In eight months of testing RockShox’s £599.99 SID RLT 120mm fork has been utterly reliable with flawless performance.RockShox’s SID is not just for weight weenie cross-country racers any more.
The RockShox SID line of forks were previously intended solely for cross-country racing. The latest version offers up to 120mm of travel, opening up the SID to people aren’t going to zip tie a number to their handlebars and generate crippling lactic acid, but just want to enjoy one of the lightest and best-performing forks for trail riding.
The lowers are made from magnesium with the Power Bulge adding extra material where needed and less where it’s not. There are 32mm stanchions and you have the option of dropouts for a 9mm quick release (as tested) or 15mm bolt-through axle. While the 15mm bolt-through will undoubtedly be a bit torsionally stiffer, I never felt the 9mm lower was lacking in most riding. Weight is 1385g.
Inside the fork is RockShox’s highly acclaimed Motion Control damper with two air springs, positive and negative. Setup is straightforward. RockShox even prints the recommended air pressure settings on the rear of the leg and sag markers on the stanchion. No need to scrabble around for a tape measure or the manual.
The RLT model tested here boasts an adjustable lockout threshold so you can set just how much force is required to overcome the lockout. A dual flow position rebound dial lets you fine-tune the way that the suspension and handles bumps on your trails. The fork came supplied with a neatly machined remote handlebar mounted lever which makes it very quick to engage the lockout mechanism.Lockout with an adjustable threshold
Stiffness is impressive for what is essentially a skinny cross country fork. I haven’t been using them much for racing, instead they’ve found their home on a lightish trail bike with a few concessions to comfort and fun. They’ve excelled in this application, never feeling out of their depth or struggling with the irregularities of trail features on proper back country rides.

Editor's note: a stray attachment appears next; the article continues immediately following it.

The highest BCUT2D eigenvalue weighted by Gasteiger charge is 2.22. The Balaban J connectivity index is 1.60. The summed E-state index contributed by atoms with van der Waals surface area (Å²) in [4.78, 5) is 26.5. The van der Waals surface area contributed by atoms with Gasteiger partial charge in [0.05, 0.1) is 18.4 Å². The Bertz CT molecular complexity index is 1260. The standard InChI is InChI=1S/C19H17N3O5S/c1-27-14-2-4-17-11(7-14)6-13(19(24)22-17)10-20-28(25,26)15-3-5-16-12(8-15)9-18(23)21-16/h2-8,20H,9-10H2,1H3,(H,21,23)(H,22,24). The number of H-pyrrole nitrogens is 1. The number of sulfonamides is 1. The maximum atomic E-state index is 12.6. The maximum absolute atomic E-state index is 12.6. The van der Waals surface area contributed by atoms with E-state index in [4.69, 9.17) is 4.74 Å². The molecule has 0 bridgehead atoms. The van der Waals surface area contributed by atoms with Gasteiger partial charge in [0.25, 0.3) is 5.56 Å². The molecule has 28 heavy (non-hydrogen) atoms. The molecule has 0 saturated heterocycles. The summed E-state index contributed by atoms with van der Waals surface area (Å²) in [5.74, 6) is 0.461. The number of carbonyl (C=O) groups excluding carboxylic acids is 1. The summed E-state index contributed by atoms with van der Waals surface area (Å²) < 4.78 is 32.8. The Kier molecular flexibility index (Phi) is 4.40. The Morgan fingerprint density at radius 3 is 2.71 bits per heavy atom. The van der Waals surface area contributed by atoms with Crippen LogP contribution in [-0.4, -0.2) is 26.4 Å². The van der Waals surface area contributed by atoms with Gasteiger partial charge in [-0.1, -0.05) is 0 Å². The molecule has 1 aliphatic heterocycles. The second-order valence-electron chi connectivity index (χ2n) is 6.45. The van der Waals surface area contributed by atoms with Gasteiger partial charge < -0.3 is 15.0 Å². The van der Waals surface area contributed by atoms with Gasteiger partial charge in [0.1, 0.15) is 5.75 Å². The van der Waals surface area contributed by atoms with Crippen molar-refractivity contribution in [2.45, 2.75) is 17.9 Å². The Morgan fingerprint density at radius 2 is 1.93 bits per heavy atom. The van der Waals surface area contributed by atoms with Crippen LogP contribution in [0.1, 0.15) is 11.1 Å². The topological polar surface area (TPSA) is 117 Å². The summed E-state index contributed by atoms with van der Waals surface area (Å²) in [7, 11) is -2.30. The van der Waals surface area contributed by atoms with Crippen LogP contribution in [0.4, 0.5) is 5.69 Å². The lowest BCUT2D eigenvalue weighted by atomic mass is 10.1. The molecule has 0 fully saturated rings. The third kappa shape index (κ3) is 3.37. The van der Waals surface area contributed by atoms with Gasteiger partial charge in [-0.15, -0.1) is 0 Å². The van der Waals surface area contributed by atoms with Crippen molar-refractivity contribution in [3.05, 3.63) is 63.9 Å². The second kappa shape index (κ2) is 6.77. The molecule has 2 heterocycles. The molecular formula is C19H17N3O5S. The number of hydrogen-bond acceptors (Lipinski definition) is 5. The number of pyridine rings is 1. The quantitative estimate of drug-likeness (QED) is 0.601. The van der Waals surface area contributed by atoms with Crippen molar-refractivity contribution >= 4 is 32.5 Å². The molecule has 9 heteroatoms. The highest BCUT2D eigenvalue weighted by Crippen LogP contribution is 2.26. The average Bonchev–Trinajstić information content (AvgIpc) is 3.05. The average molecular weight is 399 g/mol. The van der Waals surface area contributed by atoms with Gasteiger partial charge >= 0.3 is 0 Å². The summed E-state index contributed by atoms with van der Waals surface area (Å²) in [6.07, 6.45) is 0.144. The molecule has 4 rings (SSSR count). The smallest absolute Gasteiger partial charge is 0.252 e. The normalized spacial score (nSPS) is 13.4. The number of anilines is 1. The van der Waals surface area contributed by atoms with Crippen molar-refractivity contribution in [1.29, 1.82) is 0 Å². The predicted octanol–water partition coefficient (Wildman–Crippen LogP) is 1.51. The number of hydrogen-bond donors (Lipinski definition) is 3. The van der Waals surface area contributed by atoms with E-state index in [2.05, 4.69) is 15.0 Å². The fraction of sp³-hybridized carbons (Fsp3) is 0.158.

We would recommend getting the version with the 15mm bolt-through axle lower legs if you’re going to use them for trail riding, but that does mean buying a new front wheel unless you’re already on a 15mm front end.
As for the suspension performance, it’s silky smooth. And controlled, very controlled. The damping is of the best on the market and ensures the 120mm of travel is well damped on big hits and smaller ripples are smothered. Regular servicing has ensured they’ve continued to work as they did out of the box.
The SID has made the transition from the race circuit to the trail centre with commendable ease.
No longer just for cross-country racers, the latest SID is a worthy fork for any lightweight short travel trail bike.
The official line
Here’s what RockShox has to say about the SID RLT:
“Even 100 grams lighter in 2012! And the ultimate race fork is upgraded with the new Motion Control DNA damping system. SID’s Superlight Integrated Design structure plus 15mm Maxle Lite and the BlackBox carbon crown steerer create a chassis with all the stiffness you need at the weight you want.”
And the SID line in general:
“SID’s supremely svelte design puts hill-charging, race-winning lightweight suspension in a stiff 32mm chassis that doesn’t flinch when the trail gets tough. Combining the uber-light Dual Air spring with BlackBox Motion Control and the PowerBulge design of the lower legs, SID delivers unparalleled plushness and control in the world of lightweight suspension. Now offered in a brand-spanking new 120mm travel option, with 15mm Maxle Lite option and a lighter 80-100mm chassis. At a slim 1345g for the SID World Cup, you might hear people call you a weight weenie—that is, if they weren’t so far behind you.”